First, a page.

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Software Gives Scientists 3-D View of Pollutants : Toxic waste: State-of-the-art computer technology allows company engineers to re-create site and find possible solutions before calling out the bulldozers.

TIMES STAFF WRITER

With the press of a button, the large computer terminal’s dark screen flickered to life with a three-dimensional image of a rural town nestled among hills. A kaleidoscope of colors streamed from beneath a computer-generated building like ostrich plumes from a gaudy hat.

The colorful plumes represented deadly chemicals buried deep underground.

“This model helps us understand the insult we have done on the environment,” said Charles C. Little, senior project director for the environmental services division of Fluor Daniel, the main subsidiary of Irvine-based Fluor Corp.

With a few more strokes of the computer keyboard, environmental engineers can call up a plan for cleaning the polluted site, one of several actual projects in which Fluor is using a new computer system that it calls EnviroCAD.

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As the engineering and construction giant tries to capture a larger share of the lucrative environmental cleanup industry, it is wedding state-of-the-art computer technology to proven methods that it has used for years.

“This is a very useful tool,” Little said about the computer system, which includes specially designed software and a computer-aided design workstation. “It really helps us come up with a solution.”

Fluor and some other large companies in the environmental services business are using 3-D modeling and other high-tech techniques to gain an edge in the already highly competitive field. In Fluor’s case, engineers use their EnviroCAD system as a new application to decades-old procedures used in the company’s mining division.

Fluor, for instance, has long used core sampling to map out underground veins of mineral ore, Little said. And the excavation methods used in mining can easily be converted to environmental cleanup work.

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“In our case, we come to this (industry) with a totally different approach,” Little said. “Only now, we’re no longer looking for gold. We’re looking for contaminants such as chromiums and jet fuel or any other poison. We can do a better job because we have all the resources and know-how.”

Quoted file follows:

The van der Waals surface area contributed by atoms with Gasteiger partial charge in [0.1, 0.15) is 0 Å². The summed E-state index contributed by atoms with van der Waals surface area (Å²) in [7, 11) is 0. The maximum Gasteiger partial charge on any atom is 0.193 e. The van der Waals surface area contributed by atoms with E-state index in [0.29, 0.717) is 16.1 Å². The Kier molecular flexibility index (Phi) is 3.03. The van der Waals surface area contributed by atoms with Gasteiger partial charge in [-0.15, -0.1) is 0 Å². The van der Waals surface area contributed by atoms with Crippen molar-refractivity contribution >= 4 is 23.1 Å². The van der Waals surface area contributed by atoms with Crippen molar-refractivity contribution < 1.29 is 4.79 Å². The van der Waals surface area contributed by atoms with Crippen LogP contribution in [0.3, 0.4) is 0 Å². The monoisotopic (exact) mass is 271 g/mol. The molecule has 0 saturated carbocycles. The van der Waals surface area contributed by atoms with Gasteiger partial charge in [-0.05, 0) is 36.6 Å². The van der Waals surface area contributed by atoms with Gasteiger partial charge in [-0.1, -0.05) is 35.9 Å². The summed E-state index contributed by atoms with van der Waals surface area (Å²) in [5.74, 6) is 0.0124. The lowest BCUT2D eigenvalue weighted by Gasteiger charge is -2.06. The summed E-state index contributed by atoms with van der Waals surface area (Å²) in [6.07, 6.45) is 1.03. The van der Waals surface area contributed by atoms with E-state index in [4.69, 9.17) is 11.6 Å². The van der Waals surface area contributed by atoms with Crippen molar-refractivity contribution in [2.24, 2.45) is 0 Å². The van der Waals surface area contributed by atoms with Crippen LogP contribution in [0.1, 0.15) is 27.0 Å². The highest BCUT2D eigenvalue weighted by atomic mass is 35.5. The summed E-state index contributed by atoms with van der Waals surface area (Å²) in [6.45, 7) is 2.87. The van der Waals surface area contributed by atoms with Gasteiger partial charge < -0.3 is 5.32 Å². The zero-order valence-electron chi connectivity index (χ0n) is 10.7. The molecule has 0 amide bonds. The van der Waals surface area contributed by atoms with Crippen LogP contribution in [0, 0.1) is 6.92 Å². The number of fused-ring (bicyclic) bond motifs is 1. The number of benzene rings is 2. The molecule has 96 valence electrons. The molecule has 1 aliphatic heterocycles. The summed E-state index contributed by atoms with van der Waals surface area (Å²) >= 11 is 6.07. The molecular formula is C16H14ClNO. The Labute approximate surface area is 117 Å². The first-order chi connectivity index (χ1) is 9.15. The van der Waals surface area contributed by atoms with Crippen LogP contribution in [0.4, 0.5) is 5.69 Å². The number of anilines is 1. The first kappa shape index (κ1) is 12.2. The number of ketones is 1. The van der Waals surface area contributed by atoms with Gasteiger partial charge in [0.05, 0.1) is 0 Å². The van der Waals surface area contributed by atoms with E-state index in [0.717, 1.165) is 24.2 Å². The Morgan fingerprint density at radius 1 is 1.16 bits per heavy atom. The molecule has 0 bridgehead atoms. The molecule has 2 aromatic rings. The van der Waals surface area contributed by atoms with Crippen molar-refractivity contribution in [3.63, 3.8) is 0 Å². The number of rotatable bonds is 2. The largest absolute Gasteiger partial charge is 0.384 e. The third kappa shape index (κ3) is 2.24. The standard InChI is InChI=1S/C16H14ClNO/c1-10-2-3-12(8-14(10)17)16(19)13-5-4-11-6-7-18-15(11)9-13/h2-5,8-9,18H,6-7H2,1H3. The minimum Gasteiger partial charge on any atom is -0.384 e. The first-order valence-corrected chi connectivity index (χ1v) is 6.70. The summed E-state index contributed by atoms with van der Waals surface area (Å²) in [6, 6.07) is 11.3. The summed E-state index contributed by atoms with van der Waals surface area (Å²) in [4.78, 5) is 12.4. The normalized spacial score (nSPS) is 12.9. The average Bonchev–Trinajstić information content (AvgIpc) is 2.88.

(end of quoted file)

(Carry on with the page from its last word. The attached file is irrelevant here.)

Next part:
Until recently, determining the extent and the source of pollution at a site has been an inexact process--more guesswork than science, Little said.

But with a three-dimensional model, engineers save thousands of dollars from their ability to study the site and pinpoint the cause before moving in with the bulldozers, he said. A process that used to take up to several years now takes months.

“We can even tell you how long it will take and how to solve the problem,” Little said.

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Fluor is discovering that there is plenty of room in the environmental field.

“It’s by far the fastest-growing business; it’s better than computers (were in the ‘80s),” said Thomas Merrick, marketing vice president. Sales for Fluor’s new division jumped 30% last year and might have grown 50% if not for the recession, he estimated.

To cope with its growing workload, Fluor has doubled to 200 its staff of environmental engineers, toxicologists, hydrologists and other environmental specialists, and will hire another 200 people next year, company officials said.

Little said the industry will continue to change as environmental laws become stricter and public pressure for faster and more efficient cleanups of polluted sites grows.

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“We’re looking at the evolution of the industry,” Little said. “We’re moving into a whole new phase.”

Tracing the Flow of Underground Toxins

Fluor’s 2-year-old environmental services division has developed its own computer software system to help environmental engineers more accurately pinpoint underground contamination. The EnviroCAD system creates three-dimensional models, showing the location and the extent of toxic chemicals. The model serves as a road map for engineers who are assigned to excavate the pollution.

1. Scientists and engineers bore into the ground to collect samples of dirt in an area suspected of being contaminated.

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2. The core samples are taken to laboratories for analysis. Contamination in the dirt are identified and catalogued by type and depth in the ground.

3. A technician takes the raw data from the core samples and enters the data bit by bit into the EnviroCAD system. The data is transformed into a three-dimensional model, with each contaminant displayed in a separate color. The model is then analyzed to help engineers locate the extent and the sources of the contamination and to create a clean up plan.

4. Using decades-old mining techniques, the workers excavate the contaminants, knowing beforehand the exact location where to dig by using the three-dimensional model as a guide.


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